For 2021, CHED proposed an up to P50.928-B budget, a P3-B increase from the agency’s current budget.

To date CHED recorded about 3.4 million students enrolled both in private and public colleges and universities, at least 1.33 million of them are scholars.

Based on CHED’s data, about 76% of the 112 state colleges and universities (SUCs) have already opened, while 21% is set to open in October. MNP (with reports from Rey Pelayo) 

CHED orders Isabela Colleges to explain conduct of face-to-face classes during pandemic

Robie de Guzman   •   September 16, 2020

MANILA, Philippines – The Commission on Higher Education (CHED) has issued a show-cause order to Isabela Colleges for holding face-to-face classes amid the novel coronavirus disease (COVID-19) pandemic.

CHED chairperson Prospero De Vera III said the college has been ordered to stop its in-person meetings as this clearly violates the guidelines being implemented by the Inter-Agency Task Force for the Management of Emerging Infectious Diseases (IATF-MEID).

The order was issued following a report that a student tested positive for COVID-19 and that he attended an on-campus orientation in August for its post-Baccalaureate students.

De Vera said city health officials were tracing up to 45 contacts of the said student.

Isabela Colleges was given ten days to explain why no sanctions should be imposed on its officials for their failure to comply with CHED advisories and the IATF guidelines. – RRD (with details from Correspondent Dante Amento)

CHED sees colleges closing due to low enrollees

Maris Federez   •   July 16, 2020

MANILA, Philippines — Several colleges are now on the verge of closing due to the very low number of enrollees for the coming school year, according to the Commission on Higher Education (CHED).

In the press briefing with President Rodrigo Duterte, CHED Chairman Prospero De Vera reported the problem that these college institutions and local governments are facing for the coming school year.

Humihingi po ng guidance yung mga private schools in particular tsaka local governments kasi hindi po nila alam ang gagawin lalo na sa mga area na wala po talagang internet connection [The private schools, in particular, and the local governments are asking for guidance as they do not know what to do, especially in areas where there is no internet connection],” Chairman de Vera said.

Meron na pong ilang eskwelahan ang nagsabi sa CHED na magsasara sila dahil yung enrollment po ay talagang mababa. Natatakot po yung mga magulang at mga estudyante [Several schools already told CHED that they are closing because their enrollment is really low],” he added.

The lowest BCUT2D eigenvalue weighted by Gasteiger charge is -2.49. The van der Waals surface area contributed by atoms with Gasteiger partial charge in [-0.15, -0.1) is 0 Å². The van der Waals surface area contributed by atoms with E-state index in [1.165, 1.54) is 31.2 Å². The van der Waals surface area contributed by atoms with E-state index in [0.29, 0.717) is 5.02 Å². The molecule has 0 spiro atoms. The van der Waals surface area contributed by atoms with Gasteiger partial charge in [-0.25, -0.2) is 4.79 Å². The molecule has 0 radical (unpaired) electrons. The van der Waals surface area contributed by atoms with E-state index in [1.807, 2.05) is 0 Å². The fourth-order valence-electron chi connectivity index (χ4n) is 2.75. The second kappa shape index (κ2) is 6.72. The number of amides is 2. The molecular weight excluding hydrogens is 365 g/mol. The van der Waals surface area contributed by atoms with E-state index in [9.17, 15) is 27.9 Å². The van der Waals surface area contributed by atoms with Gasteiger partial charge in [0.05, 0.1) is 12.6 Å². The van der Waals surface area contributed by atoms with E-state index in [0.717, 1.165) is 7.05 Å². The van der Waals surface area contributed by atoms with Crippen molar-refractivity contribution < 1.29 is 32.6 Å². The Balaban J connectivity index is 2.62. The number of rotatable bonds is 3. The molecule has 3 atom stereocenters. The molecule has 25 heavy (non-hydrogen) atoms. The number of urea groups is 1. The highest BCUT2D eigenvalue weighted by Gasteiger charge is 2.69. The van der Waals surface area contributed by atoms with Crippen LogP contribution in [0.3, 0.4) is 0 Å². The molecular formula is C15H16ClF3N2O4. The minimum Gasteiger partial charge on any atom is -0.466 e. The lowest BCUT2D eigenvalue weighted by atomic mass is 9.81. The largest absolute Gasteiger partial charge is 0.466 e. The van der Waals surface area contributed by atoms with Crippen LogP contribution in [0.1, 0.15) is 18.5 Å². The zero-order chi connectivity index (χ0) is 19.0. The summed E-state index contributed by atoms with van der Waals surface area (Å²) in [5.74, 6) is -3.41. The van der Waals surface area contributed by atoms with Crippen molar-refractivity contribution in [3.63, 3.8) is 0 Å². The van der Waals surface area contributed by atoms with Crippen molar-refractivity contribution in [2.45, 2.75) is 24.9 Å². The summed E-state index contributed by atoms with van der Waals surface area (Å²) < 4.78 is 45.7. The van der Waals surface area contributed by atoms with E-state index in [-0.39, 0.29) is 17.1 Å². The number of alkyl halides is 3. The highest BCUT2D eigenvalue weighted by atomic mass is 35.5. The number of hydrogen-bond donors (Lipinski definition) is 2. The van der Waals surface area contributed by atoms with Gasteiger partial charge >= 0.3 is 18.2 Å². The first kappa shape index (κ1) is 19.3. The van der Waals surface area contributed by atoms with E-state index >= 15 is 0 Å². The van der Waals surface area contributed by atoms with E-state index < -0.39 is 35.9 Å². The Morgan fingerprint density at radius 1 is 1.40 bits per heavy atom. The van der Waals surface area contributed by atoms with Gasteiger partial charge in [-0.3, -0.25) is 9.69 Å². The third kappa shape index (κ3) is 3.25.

De Vera also admitted that they do not have a ready guideline for these learning institutes that are closing as this is just the first time that the commission has experienced a pandemic.

De Vera, however, reported the commission’s plan to offer the subjects that need personal appearance, such as laboratories, on the job trainings, and internships in January or the second semester of the school year.

Lectures that may be done online, on the other hand, will be offered in the first semester.

“The options will be from the more open limited face to face in low-risk MGCQ areas to the most conservative. Do it sa (in the) second semester,” de Vera said.

Meanwhile, the National Action Plan Against COVID-19 will conduct an inspection in areas that are now under modified general community quarantine (MGCQ) for possible limited face-to-face classes.

NTF Against COVID-19 Chief Implementer Secretary Carlito Galvez Jr said they will look into the compliance of schools on the set health protocols.

Galvez said playgrounds will be closed, and buffet setup will not be allowed in school canteen and cafeterias as these areas are believed to be where viruses, such as COVID-19 breed and easily spread.

They will also check on the provision of separate entry and exit points of schools, as well as, a possible limit of 10 students per classroom set-up, in case face to face classes will be allowed.

Yan po ang recommendation ko, Mr.President. If we will really decide na magkaroon tayo ng 10 per classroom, tingnan po natin po yung mga strategies natin na magkakaroon po o makikita natin na mga 96% walang transmission or even 100% na ma-ensure natin na magkakaroon po tayo ng redundant preventive measures para hindi po tayo magkaroon ng transmission,” Galvez said.

[That is my recommendation, Mr. President. If we will decide to have 10 per classroom, let’s look at our strategies to come up with 96% no transmission, r\or even 100%. That we can ensure that we will have redundant preventive measures so that we will no have transmission.]

Secretary Galvez also proposed to the President to have private school students who stay in dormitories to undergo swab testing to check if they are COVID-free or not.—(from the report of Joan Nano) /mbmf